top of page
  • Bianca Reynolds


Ask a non-theatregoer to name a Shakespeare play – or even just a play – and there’s a good chance they’ll say Romeo and Juliet. As one of the most famous offerings in the history of western drama, it’s difficult to find a new spin on this old tale of doomed lovers. But La Boite and QUT’s collaborative production, which opened to a packed house last night at Brisbane’s Roundhouse Theatre, does succeed in injecting this familiar material with energy, humour and innovation.

Six of the ten-person cast are third-year students in QUT’s undergraduate Acting program, and the other four are mainstage regulars who offer expert support to these promising up-and-comers. What this casting does is make Romeo, Juliet and their peers exactly what they’re supposed to be: adolescents. When we call this play the greatest love story ever told, we often forget that this is a story of teen love – and the dynamics of that are unique and intense. The titular lovers – played by Jack Bannister and Darcy Gooda in this production – capture this characteristic energy in their portrayal. The instant infatuation, the giddy flirtation, the defiance toward parents who don’t understand or support them: these are all present in Bannister and Gooda’s credible depiction.

Director Todd MacDonald offers a refreshing revision to the gender imbalance endemic in Shakespeare’s plays. Nicole Hoskins as Benvolio and Wei Lan Zhong as Tybalt provide a unique and striking interpretation of these traditionally male roles, each holding their own as “one of the boys”, while maintaining a uniquely feminine power. Kerith Atkinson is similarly effective as head of the Capulet house; the ultimatum she issues Juliet about her marriage to Paris deftly merges parental concern with a chilling brutality. And, while not a re-gendered role, Bridget Boyle’s Nurse is outstanding, delivered with such expert comic timing that the audience chuckles at almost every line and gesture.

Grady Ferricks-Rosevear offers an impressively energetic and physical performance as Mercutio, while Nikhil Singh invests the often-overlooked Paris with a genuine and moving tenderness for Juliet, one which makes his loss in the climax of the play more than just a dramatic footnote. Veteran performer Eugene Gilfedder is pitch perfect as Friar Laurence, embodying this pivotal character with total conviction and an affection for Romeo and Juliet that is utterly moving. While under-utilised in this production, Colin Smith gives his all to Montague and the Apothecary, finding great depth of character even in small and non-verbal moments. All members of the ensemble work seamlessly together, and their support for one another is evident throughout the 105 minutes of the production.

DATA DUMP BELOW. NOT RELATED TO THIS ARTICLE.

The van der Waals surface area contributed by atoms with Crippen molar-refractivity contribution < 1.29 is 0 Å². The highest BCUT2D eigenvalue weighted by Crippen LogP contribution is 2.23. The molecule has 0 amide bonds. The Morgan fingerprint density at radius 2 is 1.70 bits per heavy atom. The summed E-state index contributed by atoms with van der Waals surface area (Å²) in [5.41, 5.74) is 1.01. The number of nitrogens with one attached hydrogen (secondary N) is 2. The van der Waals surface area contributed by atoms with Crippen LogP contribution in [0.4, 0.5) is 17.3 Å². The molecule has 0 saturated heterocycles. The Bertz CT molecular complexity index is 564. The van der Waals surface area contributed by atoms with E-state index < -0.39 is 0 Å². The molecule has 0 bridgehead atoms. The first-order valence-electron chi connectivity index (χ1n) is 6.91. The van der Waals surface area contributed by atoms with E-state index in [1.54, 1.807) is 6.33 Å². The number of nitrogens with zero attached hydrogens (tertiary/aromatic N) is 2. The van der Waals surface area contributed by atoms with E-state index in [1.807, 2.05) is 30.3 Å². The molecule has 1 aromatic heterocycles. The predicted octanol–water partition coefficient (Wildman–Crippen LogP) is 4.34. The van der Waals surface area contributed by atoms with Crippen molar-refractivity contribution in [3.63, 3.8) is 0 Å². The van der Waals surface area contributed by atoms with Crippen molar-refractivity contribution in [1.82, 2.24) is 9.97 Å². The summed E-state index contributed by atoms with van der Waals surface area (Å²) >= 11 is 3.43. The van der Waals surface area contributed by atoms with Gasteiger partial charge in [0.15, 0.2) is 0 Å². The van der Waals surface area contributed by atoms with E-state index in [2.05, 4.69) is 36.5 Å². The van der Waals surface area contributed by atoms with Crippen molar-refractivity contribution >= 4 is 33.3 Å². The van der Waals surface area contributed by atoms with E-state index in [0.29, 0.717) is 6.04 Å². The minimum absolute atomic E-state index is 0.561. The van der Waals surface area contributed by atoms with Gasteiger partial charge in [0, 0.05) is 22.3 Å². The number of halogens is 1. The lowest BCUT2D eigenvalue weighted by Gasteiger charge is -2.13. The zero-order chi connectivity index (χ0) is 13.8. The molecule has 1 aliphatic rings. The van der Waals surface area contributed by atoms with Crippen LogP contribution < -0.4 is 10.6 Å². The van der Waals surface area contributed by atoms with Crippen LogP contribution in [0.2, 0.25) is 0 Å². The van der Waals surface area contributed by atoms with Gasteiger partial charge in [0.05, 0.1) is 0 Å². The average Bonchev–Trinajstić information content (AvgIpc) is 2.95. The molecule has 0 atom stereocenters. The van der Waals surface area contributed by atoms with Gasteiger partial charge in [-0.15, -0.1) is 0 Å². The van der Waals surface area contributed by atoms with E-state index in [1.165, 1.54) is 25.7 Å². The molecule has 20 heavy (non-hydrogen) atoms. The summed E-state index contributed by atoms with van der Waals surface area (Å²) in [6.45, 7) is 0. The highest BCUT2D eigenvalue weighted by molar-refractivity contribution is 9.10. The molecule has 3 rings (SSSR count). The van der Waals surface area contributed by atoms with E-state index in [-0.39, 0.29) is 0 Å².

Aside from its strong performances, Romeo and Juliet is also a pleasure to experience for its design aspects. The clever set by Anthony Spinaze allows a seemingly blank wooden stage to be endlessly converted into new spaces, whether the red-bannered party halls of the Capulet house, or the meditative green space of Friar Laurence’s garden. Spinaze’s costume design is equally striking, weaving subtle colour-coding into the contemporary attire of his characters. Anna Whitaker’s sound design is noteworthy, expertly mixing ambient noise with modern pop songs and even a recurring live vocal performance by Nicole Hoskins to evoke the immersive world of emotion that Romeo and Juliet occupy.

While there may be few surprises in the plot, La Boite and QUT’s Romeo and Juliet offers an animated and deeply felt experience of this classic tragedy. The cast and crew all contribute to a cohesive and involving theatrical experience, and fans of the archetypal teen love story will not be disappointed by the passion of its two leads. The production runs until 15 June 2019, with tickets available now at the La Boite website.


Follow Us
  • Facebook Basic Black
Recent Posts
bottom of page